While courts in Arkansas and other states wrestle with the legality of same-sex marriage, a new study by economists at the University of Arkansas shows that relationship hazard rates – the threat of breakups – among same-sex couples will likely increase with the probability of legalization.
The study also revealed that the threat of dissolution will increase as costs of migration to a legal jurisdiction decrease.
Many gay and lesbian couples weigh the costs and benefits of migrating to a different state based on the probability of future legalization in their current state of residence.
“Though this and our other findings suggest legalization may not be advantageous for all same-sex couples, we are not advocating for same-sex marriage to remain illegal,” said Amy Farmer, professor in the Sam M. Walton College of Business. “We’re simply focusing on economics of the household, showing how this rapidly changing issue – through legislation and court decisions – will affect people in this area.”
To do this, Farmer and Andrew Horowitz, a colleague in the Walton College economics department, developed a strategic theoretical model of relationship escalation from dating to cohabitation to marriage, all within the context of uncertainty about future marriage legality and the cost of moving to a legal jurisdiction.
The researchers started with the fundamental assumption that couples who live in a state where same-sex marriage is illegal will weigh both the possibility of moving to a currently legal state and the probability of future legalization where they live.
The model included three stages. Stage one began with participants in a dating relationship revealing their preferences for cohabitation or continued dating. If both players chose the same preference, they moved up to stage two and were placed in those respective categories – “cohabitation” or “continue dating.” This move required agreement. Stage three was defined by participants, whether cohabitating or dating, choosing to continue in their current state, get married or exit the relationship. If exit was chosen, they incurred costs that depended on the relationship type. It was assumed that exit costs for a cohabitating player exceeded those from a dating player. Also, the choice to marry also incurred a relocation cost.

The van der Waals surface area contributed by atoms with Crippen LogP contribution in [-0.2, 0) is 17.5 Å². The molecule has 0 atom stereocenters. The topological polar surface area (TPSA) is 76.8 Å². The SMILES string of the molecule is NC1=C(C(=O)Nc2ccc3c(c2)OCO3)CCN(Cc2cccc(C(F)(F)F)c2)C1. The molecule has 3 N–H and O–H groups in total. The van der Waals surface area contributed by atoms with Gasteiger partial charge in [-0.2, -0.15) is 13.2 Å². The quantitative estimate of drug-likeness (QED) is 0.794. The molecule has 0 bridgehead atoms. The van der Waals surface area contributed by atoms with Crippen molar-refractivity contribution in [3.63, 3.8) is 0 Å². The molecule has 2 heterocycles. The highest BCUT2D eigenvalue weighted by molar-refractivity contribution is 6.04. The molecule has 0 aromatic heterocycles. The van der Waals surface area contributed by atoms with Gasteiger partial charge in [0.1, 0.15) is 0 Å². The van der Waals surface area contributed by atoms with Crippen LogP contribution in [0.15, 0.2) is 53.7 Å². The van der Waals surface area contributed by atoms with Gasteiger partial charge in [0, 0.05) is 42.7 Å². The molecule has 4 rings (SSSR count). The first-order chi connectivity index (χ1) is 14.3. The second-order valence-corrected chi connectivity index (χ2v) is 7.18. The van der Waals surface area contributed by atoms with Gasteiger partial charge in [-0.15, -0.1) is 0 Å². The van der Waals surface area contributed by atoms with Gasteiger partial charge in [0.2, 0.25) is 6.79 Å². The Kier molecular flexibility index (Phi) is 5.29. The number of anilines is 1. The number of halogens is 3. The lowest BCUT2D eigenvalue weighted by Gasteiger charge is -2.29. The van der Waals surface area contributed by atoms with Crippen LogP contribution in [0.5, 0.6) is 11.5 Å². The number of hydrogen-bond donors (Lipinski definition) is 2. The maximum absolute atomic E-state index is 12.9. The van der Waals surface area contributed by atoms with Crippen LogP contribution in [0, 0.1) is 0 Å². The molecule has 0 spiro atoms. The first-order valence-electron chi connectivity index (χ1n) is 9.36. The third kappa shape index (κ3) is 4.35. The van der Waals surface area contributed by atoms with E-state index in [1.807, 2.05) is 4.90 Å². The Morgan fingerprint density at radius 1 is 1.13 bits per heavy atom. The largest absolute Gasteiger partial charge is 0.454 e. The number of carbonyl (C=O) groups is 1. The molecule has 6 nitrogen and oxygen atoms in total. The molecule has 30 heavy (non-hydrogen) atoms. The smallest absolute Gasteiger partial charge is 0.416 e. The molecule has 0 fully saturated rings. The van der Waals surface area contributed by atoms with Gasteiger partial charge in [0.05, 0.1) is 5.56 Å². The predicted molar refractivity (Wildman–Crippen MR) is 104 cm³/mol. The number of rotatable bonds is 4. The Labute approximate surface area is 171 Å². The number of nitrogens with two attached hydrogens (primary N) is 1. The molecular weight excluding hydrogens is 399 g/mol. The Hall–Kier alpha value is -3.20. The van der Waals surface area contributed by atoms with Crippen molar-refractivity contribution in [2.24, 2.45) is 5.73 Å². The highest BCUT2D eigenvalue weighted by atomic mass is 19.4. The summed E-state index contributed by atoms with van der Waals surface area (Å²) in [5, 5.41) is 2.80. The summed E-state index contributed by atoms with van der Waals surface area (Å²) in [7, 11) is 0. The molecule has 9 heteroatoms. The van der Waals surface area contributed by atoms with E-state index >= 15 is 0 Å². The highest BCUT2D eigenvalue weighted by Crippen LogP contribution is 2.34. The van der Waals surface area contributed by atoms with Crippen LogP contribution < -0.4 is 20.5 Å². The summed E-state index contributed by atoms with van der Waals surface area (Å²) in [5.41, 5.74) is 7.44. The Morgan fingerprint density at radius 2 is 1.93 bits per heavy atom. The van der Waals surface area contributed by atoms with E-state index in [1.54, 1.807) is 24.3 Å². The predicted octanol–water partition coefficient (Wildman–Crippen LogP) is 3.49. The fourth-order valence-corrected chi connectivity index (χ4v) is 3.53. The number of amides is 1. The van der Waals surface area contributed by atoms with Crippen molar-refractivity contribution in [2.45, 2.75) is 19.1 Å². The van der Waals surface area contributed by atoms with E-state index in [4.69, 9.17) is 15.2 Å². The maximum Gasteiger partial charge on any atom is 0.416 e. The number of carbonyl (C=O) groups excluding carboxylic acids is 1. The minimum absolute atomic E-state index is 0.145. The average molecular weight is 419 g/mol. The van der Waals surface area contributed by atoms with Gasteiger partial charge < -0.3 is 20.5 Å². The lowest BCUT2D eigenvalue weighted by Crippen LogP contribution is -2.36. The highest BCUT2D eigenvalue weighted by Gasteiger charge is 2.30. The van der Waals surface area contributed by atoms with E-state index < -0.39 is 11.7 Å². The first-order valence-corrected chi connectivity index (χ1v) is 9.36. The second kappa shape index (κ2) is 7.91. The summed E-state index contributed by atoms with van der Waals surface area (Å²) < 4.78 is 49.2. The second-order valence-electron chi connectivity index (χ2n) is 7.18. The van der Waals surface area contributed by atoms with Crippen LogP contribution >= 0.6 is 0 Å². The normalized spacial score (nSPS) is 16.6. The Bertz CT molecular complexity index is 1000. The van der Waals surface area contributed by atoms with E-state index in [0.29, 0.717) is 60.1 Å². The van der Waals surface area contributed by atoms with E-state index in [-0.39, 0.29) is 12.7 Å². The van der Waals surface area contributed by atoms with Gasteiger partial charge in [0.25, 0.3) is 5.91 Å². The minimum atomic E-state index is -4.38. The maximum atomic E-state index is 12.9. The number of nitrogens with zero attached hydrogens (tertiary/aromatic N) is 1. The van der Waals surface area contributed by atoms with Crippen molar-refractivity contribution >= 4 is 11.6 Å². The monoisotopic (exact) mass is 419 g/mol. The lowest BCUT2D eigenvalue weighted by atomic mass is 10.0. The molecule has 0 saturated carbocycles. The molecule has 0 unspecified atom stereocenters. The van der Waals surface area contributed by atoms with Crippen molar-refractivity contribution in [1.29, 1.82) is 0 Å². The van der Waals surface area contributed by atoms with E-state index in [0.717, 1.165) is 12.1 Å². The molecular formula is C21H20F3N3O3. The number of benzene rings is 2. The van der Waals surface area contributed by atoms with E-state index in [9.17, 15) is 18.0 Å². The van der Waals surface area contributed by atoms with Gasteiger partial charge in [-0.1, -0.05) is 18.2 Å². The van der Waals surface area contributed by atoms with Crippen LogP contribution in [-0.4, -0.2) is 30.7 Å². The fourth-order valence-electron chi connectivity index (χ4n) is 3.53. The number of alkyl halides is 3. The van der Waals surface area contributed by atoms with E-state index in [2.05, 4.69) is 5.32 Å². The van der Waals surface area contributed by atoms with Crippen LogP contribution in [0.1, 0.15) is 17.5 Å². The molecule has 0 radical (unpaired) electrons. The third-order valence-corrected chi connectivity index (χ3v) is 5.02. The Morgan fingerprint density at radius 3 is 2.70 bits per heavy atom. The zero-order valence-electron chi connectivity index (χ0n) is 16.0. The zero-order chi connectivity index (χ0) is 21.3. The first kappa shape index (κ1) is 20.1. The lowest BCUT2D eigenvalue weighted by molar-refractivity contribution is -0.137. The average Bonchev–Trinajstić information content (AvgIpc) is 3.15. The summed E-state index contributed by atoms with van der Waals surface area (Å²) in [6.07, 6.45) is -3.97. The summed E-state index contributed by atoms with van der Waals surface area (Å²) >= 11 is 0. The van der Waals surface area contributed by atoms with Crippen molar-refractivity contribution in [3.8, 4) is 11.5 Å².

Results revealed that falling migration costs and the greater probability of legalization actually increased relationship hazard rates among same-sex couples.
This is possible, Farmer said, because when migration costs fall marriage is more possible, and all is well if both partners want to marry. In fact, the likelihood that they will want to marry rises. However, if one member of the couple really doesn’t want to marry, now they have a point of disagreement, something that wasn’t on the table before.
“So the marriage option can create friction if preferences differ,” Farmer said. “That friction might result in a relationship hazard.”
The model also generated surprising predictions regarding why and how marriage would improve household economics. The researchers found that for some same-sex couples, marriage would not improve the economics of their households, and in some cases it would worsen them.
As of March 2014, 17 of the world’s 193 countries legally recognized same-sex marriage at the national level. In the United States, same-sex marriage is legal in 17 states and the District of Columbia. Through legislation or constitutional amendments, 33 states explicitly prohibit same-sex marriage, a situation similar to the variety of U.S. anti-miscegenation laws that were eliminated by a U.S. Supreme Court decision in 1967.
The researchers’ study will be published in the Southern Economic Journal.